Kathy was the sixth of a dozen kids in a Scottish-Irish family in Saco that had been justice-minded for generations. “I was an active 5-year-old,” McInnis-Misenor says, explaining that with juvenile rheumatoid arthritis, she went from using bandages to crutches to a wheelchair. “When I was no longer able to stand, I shucked corn or fed and changed the babies. When people suggested I go to an institution, Mom said no, they wanted me to be strong and independent.”

The family made the school district hire private tutors, because the Saco schools weren’t wheelchair accessible. But when McInnis-Misenor was going to miss out on following her siblings into Thornton Academy, Mrs. McInnis had another idea.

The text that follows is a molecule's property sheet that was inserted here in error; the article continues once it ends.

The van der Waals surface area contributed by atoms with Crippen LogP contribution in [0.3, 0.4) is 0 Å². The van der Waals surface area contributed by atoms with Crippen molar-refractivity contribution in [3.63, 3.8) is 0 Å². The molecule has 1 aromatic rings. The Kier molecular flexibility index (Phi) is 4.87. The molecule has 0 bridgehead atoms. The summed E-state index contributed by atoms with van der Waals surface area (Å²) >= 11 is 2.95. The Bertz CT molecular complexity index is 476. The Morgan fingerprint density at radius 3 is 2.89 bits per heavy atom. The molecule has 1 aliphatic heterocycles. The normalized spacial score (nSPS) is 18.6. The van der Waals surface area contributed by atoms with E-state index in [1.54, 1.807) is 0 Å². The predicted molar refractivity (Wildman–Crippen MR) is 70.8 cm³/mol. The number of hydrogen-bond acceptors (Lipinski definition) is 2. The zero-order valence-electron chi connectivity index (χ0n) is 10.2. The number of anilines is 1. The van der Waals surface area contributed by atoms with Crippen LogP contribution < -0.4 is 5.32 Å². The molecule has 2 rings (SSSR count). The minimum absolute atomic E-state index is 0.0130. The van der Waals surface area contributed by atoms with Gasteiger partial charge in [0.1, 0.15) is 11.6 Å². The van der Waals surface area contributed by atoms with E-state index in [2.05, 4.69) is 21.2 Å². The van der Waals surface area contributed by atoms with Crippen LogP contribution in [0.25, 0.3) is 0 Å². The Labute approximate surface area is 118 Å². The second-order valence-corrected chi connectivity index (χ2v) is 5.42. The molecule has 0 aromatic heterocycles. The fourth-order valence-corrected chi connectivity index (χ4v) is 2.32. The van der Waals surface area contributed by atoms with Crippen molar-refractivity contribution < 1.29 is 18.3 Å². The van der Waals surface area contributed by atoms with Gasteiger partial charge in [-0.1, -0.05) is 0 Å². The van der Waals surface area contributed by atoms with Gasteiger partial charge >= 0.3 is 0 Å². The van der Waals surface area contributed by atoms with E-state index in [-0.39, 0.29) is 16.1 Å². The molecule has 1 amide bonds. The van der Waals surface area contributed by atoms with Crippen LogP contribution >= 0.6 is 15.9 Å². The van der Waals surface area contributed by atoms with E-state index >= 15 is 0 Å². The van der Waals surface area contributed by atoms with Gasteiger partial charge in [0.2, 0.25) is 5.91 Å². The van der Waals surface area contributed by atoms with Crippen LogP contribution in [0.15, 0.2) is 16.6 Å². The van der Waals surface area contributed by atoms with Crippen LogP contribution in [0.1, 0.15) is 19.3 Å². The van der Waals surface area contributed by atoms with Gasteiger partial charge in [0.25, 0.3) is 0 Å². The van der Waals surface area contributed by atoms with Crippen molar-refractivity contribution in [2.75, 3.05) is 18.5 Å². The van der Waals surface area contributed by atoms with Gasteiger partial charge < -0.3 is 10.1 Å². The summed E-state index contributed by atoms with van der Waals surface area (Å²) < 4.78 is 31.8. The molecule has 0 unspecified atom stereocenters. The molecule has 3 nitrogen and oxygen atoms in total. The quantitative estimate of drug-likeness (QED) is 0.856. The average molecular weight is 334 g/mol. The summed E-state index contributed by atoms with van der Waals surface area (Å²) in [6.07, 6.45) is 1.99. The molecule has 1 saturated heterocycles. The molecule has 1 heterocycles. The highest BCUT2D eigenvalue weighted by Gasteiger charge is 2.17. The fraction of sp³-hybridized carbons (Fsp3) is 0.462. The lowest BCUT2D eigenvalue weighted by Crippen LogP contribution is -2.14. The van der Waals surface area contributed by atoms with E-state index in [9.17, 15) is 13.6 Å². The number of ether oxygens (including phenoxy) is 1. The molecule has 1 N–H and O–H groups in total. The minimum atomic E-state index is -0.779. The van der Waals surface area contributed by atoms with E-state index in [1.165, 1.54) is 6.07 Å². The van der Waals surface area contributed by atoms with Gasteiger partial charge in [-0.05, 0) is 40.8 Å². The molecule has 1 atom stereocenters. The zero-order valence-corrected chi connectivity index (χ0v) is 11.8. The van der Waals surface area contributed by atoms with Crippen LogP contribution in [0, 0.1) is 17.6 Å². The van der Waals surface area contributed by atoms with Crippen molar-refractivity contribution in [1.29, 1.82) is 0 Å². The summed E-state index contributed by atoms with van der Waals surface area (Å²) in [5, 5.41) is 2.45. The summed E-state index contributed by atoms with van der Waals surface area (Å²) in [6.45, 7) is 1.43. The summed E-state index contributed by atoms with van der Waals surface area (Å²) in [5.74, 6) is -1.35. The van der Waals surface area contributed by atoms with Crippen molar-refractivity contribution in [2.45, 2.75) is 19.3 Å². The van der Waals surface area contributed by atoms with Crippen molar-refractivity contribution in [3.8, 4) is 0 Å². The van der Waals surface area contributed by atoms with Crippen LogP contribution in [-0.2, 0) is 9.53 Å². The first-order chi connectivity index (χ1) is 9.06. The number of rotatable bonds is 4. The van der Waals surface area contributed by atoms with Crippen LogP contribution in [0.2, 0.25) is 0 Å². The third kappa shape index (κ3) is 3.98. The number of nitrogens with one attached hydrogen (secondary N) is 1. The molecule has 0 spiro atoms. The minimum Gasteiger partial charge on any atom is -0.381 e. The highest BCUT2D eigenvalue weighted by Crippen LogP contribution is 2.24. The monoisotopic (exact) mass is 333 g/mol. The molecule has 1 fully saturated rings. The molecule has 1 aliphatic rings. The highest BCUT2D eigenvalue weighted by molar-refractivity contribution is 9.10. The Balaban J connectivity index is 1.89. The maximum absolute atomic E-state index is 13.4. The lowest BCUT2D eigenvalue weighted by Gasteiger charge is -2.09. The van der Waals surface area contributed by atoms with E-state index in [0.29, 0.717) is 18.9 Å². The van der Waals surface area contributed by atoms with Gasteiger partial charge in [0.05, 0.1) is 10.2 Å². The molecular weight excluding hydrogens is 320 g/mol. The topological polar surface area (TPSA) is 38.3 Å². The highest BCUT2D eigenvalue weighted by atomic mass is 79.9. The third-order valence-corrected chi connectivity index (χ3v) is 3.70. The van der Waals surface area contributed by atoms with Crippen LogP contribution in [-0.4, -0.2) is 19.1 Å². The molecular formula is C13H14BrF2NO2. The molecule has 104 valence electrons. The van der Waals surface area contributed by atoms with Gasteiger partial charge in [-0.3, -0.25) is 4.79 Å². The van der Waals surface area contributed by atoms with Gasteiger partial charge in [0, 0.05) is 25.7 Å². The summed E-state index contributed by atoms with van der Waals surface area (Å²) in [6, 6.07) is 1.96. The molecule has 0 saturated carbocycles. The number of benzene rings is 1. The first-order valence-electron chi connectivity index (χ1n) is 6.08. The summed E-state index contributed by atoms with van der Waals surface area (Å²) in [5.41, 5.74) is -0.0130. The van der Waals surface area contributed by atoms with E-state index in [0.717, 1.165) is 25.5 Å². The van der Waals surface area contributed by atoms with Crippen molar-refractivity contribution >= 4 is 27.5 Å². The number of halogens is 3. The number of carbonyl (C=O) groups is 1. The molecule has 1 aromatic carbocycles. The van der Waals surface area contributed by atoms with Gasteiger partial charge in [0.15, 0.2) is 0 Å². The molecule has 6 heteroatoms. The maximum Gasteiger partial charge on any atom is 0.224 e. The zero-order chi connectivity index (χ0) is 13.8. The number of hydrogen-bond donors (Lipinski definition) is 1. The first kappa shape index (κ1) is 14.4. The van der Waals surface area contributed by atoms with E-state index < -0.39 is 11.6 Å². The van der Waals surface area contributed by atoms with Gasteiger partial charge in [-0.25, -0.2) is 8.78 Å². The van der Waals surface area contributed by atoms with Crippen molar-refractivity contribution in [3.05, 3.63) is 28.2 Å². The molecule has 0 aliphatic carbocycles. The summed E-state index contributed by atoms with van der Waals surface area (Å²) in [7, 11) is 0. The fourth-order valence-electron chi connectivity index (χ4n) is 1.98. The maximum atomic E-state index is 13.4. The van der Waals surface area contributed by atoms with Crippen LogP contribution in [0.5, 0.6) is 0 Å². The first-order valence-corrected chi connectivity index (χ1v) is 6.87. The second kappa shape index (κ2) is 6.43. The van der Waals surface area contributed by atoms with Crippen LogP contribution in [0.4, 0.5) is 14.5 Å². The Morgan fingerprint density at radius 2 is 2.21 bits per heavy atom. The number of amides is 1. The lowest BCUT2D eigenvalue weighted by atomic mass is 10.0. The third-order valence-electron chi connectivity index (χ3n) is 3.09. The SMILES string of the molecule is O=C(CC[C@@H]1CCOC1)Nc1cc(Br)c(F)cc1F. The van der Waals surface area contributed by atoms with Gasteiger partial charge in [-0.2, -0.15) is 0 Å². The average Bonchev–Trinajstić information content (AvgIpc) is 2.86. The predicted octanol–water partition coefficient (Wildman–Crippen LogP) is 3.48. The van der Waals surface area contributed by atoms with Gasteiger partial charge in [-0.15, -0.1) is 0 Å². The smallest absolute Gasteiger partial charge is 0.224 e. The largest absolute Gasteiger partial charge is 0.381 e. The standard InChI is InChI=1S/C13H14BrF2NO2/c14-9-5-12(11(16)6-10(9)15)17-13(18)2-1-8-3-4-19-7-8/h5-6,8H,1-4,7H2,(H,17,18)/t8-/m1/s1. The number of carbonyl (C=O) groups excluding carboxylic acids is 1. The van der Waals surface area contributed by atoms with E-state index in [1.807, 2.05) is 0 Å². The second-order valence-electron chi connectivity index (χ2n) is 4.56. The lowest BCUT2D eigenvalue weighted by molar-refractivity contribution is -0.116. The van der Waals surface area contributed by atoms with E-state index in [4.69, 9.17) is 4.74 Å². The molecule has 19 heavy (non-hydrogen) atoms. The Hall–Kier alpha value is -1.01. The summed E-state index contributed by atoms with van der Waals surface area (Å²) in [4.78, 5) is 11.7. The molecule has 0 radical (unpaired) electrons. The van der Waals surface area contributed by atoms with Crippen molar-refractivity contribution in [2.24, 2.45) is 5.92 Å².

“She got the football team to carry me up and down stairs,” McInnis-Misenor laughs. “I just went to my 40th high school reunion and we realized it’s different now for students with disabilities. And it’s because of parents like my mother. She’s the reason that I graduated high school with everyone else.”

McInnis-Misenor joined the Maine Association of Handicapped Persons, and in 1981 MAHP organized the first civil rights convention for people with disabilities in the nation. More than 500 Mainers came.

Photo by Lauryn Hottinger

“It was breathtaking and game-changing,” McInnis-Misenor says, talking about the power in uniting people with different disabilities. “We issued a statement demanding our civil rights. My God, we were so kickass!”